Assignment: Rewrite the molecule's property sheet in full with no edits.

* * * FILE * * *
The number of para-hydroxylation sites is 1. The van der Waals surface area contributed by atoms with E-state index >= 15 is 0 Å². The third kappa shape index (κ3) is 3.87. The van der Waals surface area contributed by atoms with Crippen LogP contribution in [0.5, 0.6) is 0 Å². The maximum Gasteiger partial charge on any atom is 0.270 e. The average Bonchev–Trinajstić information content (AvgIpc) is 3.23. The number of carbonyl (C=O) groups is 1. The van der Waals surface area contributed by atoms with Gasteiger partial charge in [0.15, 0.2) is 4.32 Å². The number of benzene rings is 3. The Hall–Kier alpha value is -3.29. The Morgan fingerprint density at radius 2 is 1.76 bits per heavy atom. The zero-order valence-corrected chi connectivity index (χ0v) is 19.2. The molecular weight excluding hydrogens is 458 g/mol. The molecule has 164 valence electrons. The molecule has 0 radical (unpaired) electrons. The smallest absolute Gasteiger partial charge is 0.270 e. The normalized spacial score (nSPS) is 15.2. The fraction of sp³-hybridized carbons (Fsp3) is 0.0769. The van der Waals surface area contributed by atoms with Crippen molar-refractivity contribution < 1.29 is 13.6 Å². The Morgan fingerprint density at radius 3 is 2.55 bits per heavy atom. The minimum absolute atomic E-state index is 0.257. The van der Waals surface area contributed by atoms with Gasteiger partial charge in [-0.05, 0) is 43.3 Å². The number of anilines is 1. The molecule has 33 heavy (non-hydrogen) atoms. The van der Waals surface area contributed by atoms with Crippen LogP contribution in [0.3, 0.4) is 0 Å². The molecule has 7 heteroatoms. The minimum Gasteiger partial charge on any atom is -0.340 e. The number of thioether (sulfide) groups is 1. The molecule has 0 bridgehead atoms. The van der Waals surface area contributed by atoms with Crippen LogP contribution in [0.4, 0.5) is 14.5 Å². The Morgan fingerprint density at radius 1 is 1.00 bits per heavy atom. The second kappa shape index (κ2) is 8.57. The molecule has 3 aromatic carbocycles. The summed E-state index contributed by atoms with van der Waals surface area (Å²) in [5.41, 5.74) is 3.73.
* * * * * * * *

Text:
The number of para-hydroxylation sites is 1. The van der Waals surface area contributed by atoms with E-state index >= 15 is 0 Å². The third kappa shape index (κ3) is 3.87. The van der Waals surface area contributed by atoms with Crippen LogP contribution in [0.5, 0.6) is 0 Å². The maximum Gasteiger partial charge on any atom is 0.270 e. The average Bonchev–Trinajstić information content (AvgIpc) is 3.23. The number of carbonyl (C=O) groups is 1. The van der Waals surface area contributed by atoms with Gasteiger partial charge in [0.15, 0.2) is 4.32 Å². The number of benzene rings is 3. The Hall–Kier alpha value is -3.29. The Morgan fingerprint density at radius 2 is 1.76 bits per heavy atom. The zero-order valence-corrected chi connectivity index (χ0v) is 19.2. The molecular weight excluding hydrogens is 458 g/mol. The molecule has 164 valence electrons. The molecule has 0 radical (unpaired) electrons. The smallest absolute Gasteiger partial charge is 0.270 e. The normalized spacial score (nSPS) is 15.2. The fraction of sp³-hybridized carbons (Fsp3) is 0.0769. The van der Waals surface area contributed by atoms with Crippen molar-refractivity contribution < 1.29 is 13.6 Å². The Morgan fingerprint density at radius 3 is 2.55 bits per heavy atom. The minimum absolute atomic E-state index is 0.257. The van der Waals surface area contributed by atoms with Gasteiger partial charge in [-0.05, 0) is 43.3 Å². The number of anilines is 1. The molecule has 33 heavy (non-hydrogen) atoms. The van der Waals surface area contributed by atoms with Crippen LogP contribution in [0.3, 0.4) is 0 Å². The molecule has 7 heteroatoms. The minimum Gasteiger partial charge on any atom is -0.340 e. The number of thioether (sulfide) groups is 1. The molecule has 0 bridgehead atoms. The van der Waals surface area contributed by atoms with Crippen LogP contribution in [0.4, 0.5) is 14.5 Å². The Morgan fingerprint density at radius 1 is 1.00 bits per heavy atom. The second kappa shape index (κ2) is 8.57. The molecule has 3 aromatic carbocycles. The summed E-state index contributed by atoms with van der Waals surface area (Å²) in [5.41, 5.74) is 3.73.